The Toronto Star is reporting that the biggest city in Canada (that would be Toronto) is about to get blanketed in WiFi goodness, joining such US cities as Philadelphia and San Francisco with similarly ambitious municipal broadband initiatives. Mayor David Miller is expected to announce the project in conjunction with Toronto Hydro, who had previously bought 18,000 street lamps around the city for $60 million, and which will be used partly to help the water utility fulfill a mandate requiring it to deploy remotely-readable smart meters. No details are available yet regarding proposed pricing structures or benefits to the city such as reduced-cost access for low-income households, but the project already has some detractors who question the appropriateness of government involvement in citywide mesh networks. Also keeping a close eye on developments are major Canadian telecom players such as Rogers, Bell, and Tellus, whose own wired and wireless broadband services could be threatened by Toronto Hydro's network.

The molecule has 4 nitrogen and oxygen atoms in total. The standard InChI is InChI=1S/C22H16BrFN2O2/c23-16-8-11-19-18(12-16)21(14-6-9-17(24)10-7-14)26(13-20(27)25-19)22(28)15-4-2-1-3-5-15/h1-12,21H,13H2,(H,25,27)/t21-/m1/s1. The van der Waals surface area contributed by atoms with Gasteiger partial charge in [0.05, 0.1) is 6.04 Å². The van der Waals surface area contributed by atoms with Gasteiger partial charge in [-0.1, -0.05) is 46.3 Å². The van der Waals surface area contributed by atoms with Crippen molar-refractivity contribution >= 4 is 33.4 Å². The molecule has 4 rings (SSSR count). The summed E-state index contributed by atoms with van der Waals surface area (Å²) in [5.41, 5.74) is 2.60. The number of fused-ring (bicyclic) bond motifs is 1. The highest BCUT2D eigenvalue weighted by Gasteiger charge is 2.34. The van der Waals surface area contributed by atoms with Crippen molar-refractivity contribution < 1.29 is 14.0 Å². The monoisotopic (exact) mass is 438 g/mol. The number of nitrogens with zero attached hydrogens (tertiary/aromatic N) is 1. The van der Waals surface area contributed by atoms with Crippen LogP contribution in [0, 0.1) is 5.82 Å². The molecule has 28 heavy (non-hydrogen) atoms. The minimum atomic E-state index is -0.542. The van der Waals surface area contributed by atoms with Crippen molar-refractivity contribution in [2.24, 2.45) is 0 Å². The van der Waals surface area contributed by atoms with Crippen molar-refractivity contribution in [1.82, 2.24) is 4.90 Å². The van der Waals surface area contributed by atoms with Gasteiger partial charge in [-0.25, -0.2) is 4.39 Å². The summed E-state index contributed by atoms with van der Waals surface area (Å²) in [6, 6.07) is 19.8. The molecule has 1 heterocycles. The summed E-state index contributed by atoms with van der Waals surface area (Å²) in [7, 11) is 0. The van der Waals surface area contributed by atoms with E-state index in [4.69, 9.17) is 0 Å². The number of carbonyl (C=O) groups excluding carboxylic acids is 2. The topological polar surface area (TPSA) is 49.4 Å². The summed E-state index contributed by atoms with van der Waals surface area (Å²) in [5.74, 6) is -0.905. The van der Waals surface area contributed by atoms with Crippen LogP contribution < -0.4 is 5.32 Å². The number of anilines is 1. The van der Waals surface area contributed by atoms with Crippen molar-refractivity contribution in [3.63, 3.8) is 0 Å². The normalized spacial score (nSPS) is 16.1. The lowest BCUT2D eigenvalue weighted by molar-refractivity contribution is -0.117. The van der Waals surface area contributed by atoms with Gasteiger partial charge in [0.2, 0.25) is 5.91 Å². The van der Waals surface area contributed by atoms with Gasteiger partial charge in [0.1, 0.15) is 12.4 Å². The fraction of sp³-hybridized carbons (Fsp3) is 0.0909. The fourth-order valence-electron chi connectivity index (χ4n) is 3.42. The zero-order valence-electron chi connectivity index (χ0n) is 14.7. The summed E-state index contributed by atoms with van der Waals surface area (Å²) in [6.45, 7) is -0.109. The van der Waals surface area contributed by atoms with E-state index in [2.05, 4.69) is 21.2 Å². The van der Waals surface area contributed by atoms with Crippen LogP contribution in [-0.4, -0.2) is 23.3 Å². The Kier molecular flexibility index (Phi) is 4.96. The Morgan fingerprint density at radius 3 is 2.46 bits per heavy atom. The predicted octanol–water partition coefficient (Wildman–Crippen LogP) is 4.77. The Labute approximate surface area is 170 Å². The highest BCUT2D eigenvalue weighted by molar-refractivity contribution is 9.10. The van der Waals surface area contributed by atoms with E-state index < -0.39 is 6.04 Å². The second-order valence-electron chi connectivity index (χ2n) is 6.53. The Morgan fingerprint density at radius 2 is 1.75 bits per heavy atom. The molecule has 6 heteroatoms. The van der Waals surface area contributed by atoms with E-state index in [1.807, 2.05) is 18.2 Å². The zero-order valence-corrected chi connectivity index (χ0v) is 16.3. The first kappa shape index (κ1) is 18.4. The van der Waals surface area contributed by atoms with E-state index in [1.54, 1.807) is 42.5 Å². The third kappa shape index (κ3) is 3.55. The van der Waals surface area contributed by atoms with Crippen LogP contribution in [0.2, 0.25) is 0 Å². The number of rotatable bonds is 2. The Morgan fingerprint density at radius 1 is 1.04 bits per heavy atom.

Toronto latest city to get WiFied
All products recommended by Engadget are selected by our editorial team, independent of our parent company. Some of our stories include affiliate links. If you buy something through one of these links, we may earn an affiliate commission.